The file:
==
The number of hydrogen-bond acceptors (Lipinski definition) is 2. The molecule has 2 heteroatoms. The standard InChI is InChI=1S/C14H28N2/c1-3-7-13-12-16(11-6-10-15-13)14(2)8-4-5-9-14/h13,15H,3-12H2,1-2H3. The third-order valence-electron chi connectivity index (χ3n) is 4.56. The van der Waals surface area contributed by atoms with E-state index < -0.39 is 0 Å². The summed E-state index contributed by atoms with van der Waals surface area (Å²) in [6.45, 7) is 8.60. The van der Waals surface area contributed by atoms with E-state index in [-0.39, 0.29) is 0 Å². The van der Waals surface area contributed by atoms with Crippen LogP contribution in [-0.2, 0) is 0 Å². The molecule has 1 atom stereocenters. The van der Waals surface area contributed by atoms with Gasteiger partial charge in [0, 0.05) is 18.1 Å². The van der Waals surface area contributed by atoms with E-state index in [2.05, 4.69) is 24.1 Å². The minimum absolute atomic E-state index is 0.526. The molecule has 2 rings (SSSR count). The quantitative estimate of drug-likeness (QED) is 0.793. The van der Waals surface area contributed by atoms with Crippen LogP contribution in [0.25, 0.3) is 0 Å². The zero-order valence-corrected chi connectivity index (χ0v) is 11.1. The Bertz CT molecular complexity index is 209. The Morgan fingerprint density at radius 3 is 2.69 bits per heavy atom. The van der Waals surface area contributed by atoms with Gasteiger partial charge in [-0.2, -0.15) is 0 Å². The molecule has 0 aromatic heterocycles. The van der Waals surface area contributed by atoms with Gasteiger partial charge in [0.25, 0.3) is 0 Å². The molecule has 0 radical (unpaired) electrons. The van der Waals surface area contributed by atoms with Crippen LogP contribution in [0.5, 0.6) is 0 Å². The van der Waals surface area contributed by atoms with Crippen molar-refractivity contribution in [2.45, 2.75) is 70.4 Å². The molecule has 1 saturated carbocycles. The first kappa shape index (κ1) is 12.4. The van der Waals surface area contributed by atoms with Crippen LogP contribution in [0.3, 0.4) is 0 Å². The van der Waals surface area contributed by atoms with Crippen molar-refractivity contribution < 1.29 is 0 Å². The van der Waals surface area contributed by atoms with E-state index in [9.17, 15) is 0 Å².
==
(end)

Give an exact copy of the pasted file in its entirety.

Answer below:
The number of hydrogen-bond acceptors (Lipinski definition) is 2. The molecule has 2 heteroatoms. The standard InChI is InChI=1S/C14H28N2/c1-3-7-13-12-16(11-6-10-15-13)14(2)8-4-5-9-14/h13,15H,3-12H2,1-2H3. The third-order valence-electron chi connectivity index (χ3n) is 4.56. The van der Waals surface area contributed by atoms with E-state index < -0.39 is 0 Å². The summed E-state index contributed by atoms with van der Waals surface area (Å²) in [6.45, 7) is 8.60. The van der Waals surface area contributed by atoms with E-state index in [-0.39, 0.29) is 0 Å². The van der Waals surface area contributed by atoms with Crippen LogP contribution in [-0.2, 0) is 0 Å². The molecule has 1 atom stereocenters. The van der Waals surface area contributed by atoms with Gasteiger partial charge in [0, 0.05) is 18.1 Å². The van der Waals surface area contributed by atoms with E-state index in [2.05, 4.69) is 24.1 Å². The minimum absolute atomic E-state index is 0.526. The molecule has 2 rings (SSSR count). The quantitative estimate of drug-likeness (QED) is 0.793. The van der Waals surface area contributed by atoms with Crippen LogP contribution in [0.25, 0.3) is 0 Å². The zero-order valence-corrected chi connectivity index (χ0v) is 11.1. The Bertz CT molecular complexity index is 209. The Morgan fingerprint density at radius 3 is 2.69 bits per heavy atom. The van der Waals surface area contributed by atoms with Gasteiger partial charge in [-0.2, -0.15) is 0 Å². The molecule has 0 aromatic heterocycles. The van der Waals surface area contributed by atoms with Gasteiger partial charge in [0.25, 0.3) is 0 Å². The molecule has 0 radical (unpaired) electrons. The van der Waals surface area contributed by atoms with Crippen LogP contribution in [0.5, 0.6) is 0 Å². The van der Waals surface area contributed by atoms with Crippen molar-refractivity contribution in [2.45, 2.75) is 70.4 Å². The molecule has 1 saturated carbocycles. The first kappa shape index (κ1) is 12.4. The van der Waals surface area contributed by atoms with Crippen LogP contribution in [0.3, 0.4) is 0 Å². The van der Waals surface area contributed by atoms with Crippen molar-refractivity contribution < 1.29 is 0 Å². The van der Waals surface area contributed by atoms with E-state index in [9.17, 15) is 0 Å².